In order to be enforceable, restrictive covenants in employment contracts must protect a legitimate business interest of the employer and be reasonable in scope.
In the recent case of Patsystems Holding Ltd v Neilly  EWHC 2609 (QB), the High Court confirmed that reasonableness should be judged on whether the covenant was reasonable at the time it was made, not at the time the employer seeks to enforce it. So if an employee enters a restrictive covenant that, at the time, is unreasonable but later becomes reasonable (after a promotion, for example), the convenant remains unenforceable.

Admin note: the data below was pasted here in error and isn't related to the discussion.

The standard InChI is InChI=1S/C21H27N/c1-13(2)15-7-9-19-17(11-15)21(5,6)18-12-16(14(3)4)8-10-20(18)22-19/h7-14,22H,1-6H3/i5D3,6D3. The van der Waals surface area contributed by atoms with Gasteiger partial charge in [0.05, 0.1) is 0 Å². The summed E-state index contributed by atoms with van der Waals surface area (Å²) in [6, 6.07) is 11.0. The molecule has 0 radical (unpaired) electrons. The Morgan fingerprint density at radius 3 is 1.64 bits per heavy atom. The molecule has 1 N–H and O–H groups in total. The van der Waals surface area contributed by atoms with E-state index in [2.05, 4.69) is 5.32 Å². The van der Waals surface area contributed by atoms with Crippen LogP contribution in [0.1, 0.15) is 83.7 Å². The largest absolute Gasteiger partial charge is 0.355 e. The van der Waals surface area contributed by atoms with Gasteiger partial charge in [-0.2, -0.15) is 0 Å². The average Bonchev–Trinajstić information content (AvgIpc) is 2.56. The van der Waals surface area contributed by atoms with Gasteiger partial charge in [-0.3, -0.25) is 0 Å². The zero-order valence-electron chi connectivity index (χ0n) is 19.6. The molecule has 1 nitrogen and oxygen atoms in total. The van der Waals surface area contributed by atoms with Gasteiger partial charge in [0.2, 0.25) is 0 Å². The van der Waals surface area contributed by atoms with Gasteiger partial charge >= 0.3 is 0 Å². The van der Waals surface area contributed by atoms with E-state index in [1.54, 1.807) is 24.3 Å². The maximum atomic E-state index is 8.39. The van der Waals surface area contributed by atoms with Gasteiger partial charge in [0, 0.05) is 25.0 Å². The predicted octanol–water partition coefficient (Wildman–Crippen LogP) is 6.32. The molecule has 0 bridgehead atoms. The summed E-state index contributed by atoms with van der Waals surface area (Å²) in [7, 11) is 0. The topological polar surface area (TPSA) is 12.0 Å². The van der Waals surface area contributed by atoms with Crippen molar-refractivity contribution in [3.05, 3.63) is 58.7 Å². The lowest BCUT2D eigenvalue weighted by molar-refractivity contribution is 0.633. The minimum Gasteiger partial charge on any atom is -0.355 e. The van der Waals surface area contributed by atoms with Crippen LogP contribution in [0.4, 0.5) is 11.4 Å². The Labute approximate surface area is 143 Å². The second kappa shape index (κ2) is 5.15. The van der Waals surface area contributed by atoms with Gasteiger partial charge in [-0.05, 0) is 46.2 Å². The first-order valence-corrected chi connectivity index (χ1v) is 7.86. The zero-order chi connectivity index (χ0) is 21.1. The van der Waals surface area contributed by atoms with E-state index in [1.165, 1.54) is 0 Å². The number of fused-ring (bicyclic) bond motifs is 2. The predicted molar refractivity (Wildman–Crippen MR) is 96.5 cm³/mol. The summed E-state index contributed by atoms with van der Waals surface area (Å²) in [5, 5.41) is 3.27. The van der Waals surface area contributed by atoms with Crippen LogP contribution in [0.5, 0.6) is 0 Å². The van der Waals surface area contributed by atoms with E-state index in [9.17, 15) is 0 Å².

It is therefore advisable for employers to review all restrictive covenants given by their employees to ensure that the covenants are appropriate and reasonable. Employers should also consider seeking fresh acceptance of covenants where employees’ circumstances have changed.
For more information on matters related to employment law, please contact John Andrews or Sarah Smith on 020 8891 6141.